Global financial institutions (FIs) process billions of transactions per year and create/store petabytes of data through Know Your Customer (KYC) and other related sources. According to Capgemini’s 2017 World Payments Report, more than 426 billion non-cash transactions alone were processed in 2016.
To manage the complexity and scale of the problem, FIs equip themselves with large compliance teams. Compliance teams are tasked with monitoring these transactions through Transaction Monitoring Systems (TMS) and well-designed Anti-Money Laundering (AML) programs. Failure to maintain effective compliance processes often results in hundreds of millions of dollars in fines, in addition to negative reputation for the institution. Despite these measures, one of the items often overlooked in compliance programs is the utilization of predictive analytics to assist with KYC, Enhanced Due Diligence (EDD), and Purpose of Account (POA) programs.
In contrast, the fields of artificial intelligence (AI) and machine learning offer unique capabilities to employ precise predictive analytics by analyzing various data sources available to FIs and their compliance teams.
Predictive analytics has the potential to assist FIs in detecting financial criminals, including drug traffickers, terrorists, and scammers, while preventing them from exploiting their firm. It’s these new technologies that are critical to FIs’ efforts in reducing the flow of illicit money through the global banking systems while ensuring compliance with a number of federal regulations.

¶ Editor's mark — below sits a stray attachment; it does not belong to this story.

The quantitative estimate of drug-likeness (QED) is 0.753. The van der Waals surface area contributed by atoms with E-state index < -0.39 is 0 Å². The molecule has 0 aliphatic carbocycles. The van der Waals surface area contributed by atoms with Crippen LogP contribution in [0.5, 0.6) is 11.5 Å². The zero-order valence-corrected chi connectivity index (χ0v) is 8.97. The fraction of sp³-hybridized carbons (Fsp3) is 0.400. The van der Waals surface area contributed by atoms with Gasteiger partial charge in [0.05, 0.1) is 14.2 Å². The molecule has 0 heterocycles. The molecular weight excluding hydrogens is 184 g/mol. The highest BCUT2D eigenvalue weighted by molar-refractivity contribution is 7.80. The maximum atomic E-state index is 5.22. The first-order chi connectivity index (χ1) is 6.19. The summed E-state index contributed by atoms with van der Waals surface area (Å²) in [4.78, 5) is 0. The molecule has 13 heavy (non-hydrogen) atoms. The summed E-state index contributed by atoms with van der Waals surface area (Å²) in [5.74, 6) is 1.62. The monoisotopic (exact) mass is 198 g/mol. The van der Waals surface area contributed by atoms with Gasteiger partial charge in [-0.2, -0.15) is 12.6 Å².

Some of the most common data streams that FIs process daily are:
- Transactional data generated from core banking or accounting systems;
- Alerts/transactions generated from TMS;
- Internal e-mail systems;
- Scanned internal files related to trade finance and other lines of business;
- Travel and expense reporting systems, and;
- Third-party vendor files;
Predictive analytics, properly applied to these data streams, will strongly assist compliance teams and consequently enhance AML, insider threat, fraud, and FCPA detection and prevention programs. As a by-product of these improvements, AI and machine learning-powered predictive analysis will invariably enhance internal controls.
Within a plethora of AI techniques that are suitable for predictive analytics, the Holt-Winters forecasting algorithm is particularly noteworthy. When applied to information that may vary over time, this algorithm (and other variations of it) has the capability of efficiently analyzing historical data and establishing a comprehensive model of the underlying pattern. The computed model may then be used, for example, to predict future activity, detect abnormal behavior, and trigger pre-defined alerts to prevent completion of suspicious actions.
In a particular scenario, predictive analytics enhanced with AI can assist the compliance team in assessing normal/expected employee expenses, while predicting what a personal or business account will have in volume and value over an extended period of time. Machine learning can further track and learn subtle anomalies in the predictions, while temporarily blocking abnormal account activity and alerting compliance departments to investigate the case further.
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